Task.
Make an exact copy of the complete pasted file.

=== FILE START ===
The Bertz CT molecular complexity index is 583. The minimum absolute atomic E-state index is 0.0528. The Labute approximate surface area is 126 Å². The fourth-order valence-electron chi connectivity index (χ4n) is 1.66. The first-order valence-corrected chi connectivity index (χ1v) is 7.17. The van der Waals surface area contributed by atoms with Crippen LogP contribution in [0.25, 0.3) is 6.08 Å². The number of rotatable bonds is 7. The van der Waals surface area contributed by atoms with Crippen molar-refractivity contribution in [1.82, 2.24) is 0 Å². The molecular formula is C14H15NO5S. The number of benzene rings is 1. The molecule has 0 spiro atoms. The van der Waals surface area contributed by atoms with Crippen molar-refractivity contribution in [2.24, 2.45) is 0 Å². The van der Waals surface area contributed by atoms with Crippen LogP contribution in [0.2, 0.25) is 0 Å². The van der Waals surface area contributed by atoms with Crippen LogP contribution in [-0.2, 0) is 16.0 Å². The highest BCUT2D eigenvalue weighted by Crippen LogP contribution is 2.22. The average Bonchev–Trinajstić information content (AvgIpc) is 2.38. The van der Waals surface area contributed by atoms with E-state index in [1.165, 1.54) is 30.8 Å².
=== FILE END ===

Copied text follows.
The Bertz CT molecular complexity index is 583. The minimum absolute atomic E-state index is 0.0528. The Labute approximate surface area is 126 Å². The fourth-order valence-electron chi connectivity index (χ4n) is 1.66. The first-order valence-corrected chi connectivity index (χ1v) is 7.17. The van der Waals surface area contributed by atoms with Crippen LogP contribution in [0.25, 0.3) is 6.08 Å². The number of rotatable bonds is 7. The van der Waals surface area contributed by atoms with Crippen molar-refractivity contribution in [1.82, 2.24) is 0 Å². The molecular formula is C14H15NO5S. The number of benzene rings is 1. The molecule has 0 spiro atoms. The van der Waals surface area contributed by atoms with Crippen molar-refractivity contribution in [2.24, 2.45) is 0 Å². The van der Waals surface area contributed by atoms with Crippen LogP contribution in [0.2, 0.25) is 0 Å². The van der Waals surface area contributed by atoms with Crippen LogP contribution in [-0.2, 0) is 16.0 Å². The highest BCUT2D eigenvalue weighted by Crippen LogP contribution is 2.22. The average Bonchev–Trinajstić information content (AvgIpc) is 2.38. The van der Waals surface area contributed by atoms with E-state index in [1.165, 1.54) is 30.8 Å².